North Carolina’s Outer Banks are famous for their pristine beauty, laid-back vibe, and leisurely pace. But did you know that there’s a spot in these barrier islands that’s even more unspoiled than the rest?
It’s called Knotts Island. And it’s ideal for a family day trip.
Getting There Is Half the Fun
Love peace and quiet? You’ve come to the right place. Knotts Island is so secluded that you can reach it only by…
- Driving winding roads through southeastern Virginia or…
- Riding aboard a ferry across NC’s Currituck Sound.
Most visitors opt for the ferry ride. And it’s easy to see why. This 45-minute trip lets you sit back, relax, savor the soothing breezes, and enjoy the beautiful views – all absolutely free of charge.
The ferry itself is spacious enough to accommodate both visitors and vehicles, including cars, SUVs, pickup trucks, and bicycles. It runs at regularly scheduled times throughout the day, with extended hours during the summer season.
To find the latest schedule, go to the website of the North Carolina Department of Transportation (NCDOT). And remember, if you’re planning a day trip, you’ll want to note down the time for the final return trip to Currituck. You don’t want to miss the boat!
Ready to embark on your island adventure? Arrive at the dock near the Historic Currituck Courthouse about 15 to 20 minutes before launch time to ensure your spot on the ferry. Then drive, bike, or stroll aboard.
Throughout the five-mile trip, you can relax on the roomy observation deck and view the stunning sound-side scenery. And, if you’re hungry, you can nosh on a tasty snack from one of the vending machines. (Clean, comfy restrooms are also available onboard.)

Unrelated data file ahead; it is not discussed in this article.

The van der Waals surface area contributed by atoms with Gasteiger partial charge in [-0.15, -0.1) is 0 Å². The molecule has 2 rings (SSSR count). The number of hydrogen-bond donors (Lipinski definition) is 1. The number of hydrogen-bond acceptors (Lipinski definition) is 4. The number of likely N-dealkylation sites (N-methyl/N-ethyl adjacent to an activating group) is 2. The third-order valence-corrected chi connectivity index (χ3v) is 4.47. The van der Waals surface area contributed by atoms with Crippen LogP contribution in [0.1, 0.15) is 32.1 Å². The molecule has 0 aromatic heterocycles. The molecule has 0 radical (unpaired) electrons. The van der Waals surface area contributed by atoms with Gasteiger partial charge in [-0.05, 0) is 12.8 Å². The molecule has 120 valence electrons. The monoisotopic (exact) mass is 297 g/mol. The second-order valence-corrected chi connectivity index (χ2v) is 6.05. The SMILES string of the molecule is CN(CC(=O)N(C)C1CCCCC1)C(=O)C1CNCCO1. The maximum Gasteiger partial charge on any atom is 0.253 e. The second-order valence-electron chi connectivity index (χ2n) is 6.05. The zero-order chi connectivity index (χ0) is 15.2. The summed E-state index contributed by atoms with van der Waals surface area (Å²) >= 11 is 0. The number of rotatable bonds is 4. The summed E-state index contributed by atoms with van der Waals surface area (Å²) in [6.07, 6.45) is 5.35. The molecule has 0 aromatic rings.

What to Do Once You Reach Your Destination
Knotts Island offers multiple options for family-friendly enjoyment. Here are just a few.
Mackay Island National Wildlife Refuge
Love birding? Fishing? Hiking? Or simply exploring nature? Head to Mackay Island Wildlife Refuge – pronounced MACK-ee – at NC Route 615.
With 8,219 acres, this peaceful marshland paradise provides a carefully managed habitat for over 187 species of birds. And that’s not even counting all the other wildlife, including reptiles, amphibians, and native mammals like deer, raccoons, and foxes.
The Refuge lies along the Atlantic Flyway, the famous route migratory birds take twice a year to get to and from the frozen north and warm tropical south. About midway through their flight, these birds often stop at wilderness spots where they can rest and feed over the winter.
Mackay Wildlife Refuge is one of those spots. Thousands of ducks, geese, and swans visit this pristine preserve from fall through early spring. Tundra swans, snow geese, and Canadian geese flock to the brackish marshes, while mallards, teal, and wood ducks skim the ponds in search of food.
It’s truly a birder’s paradise. But, unfortunately, the Refuge is closed each year from October 16 to March 14, precisely to protect these feathered visitors from any harm or disturbance. But never fear: You can still spot plenty of waterfowl if you visit from September through October 15 or in spring starting March 15. In fact, many ducks and geese linger here well into April.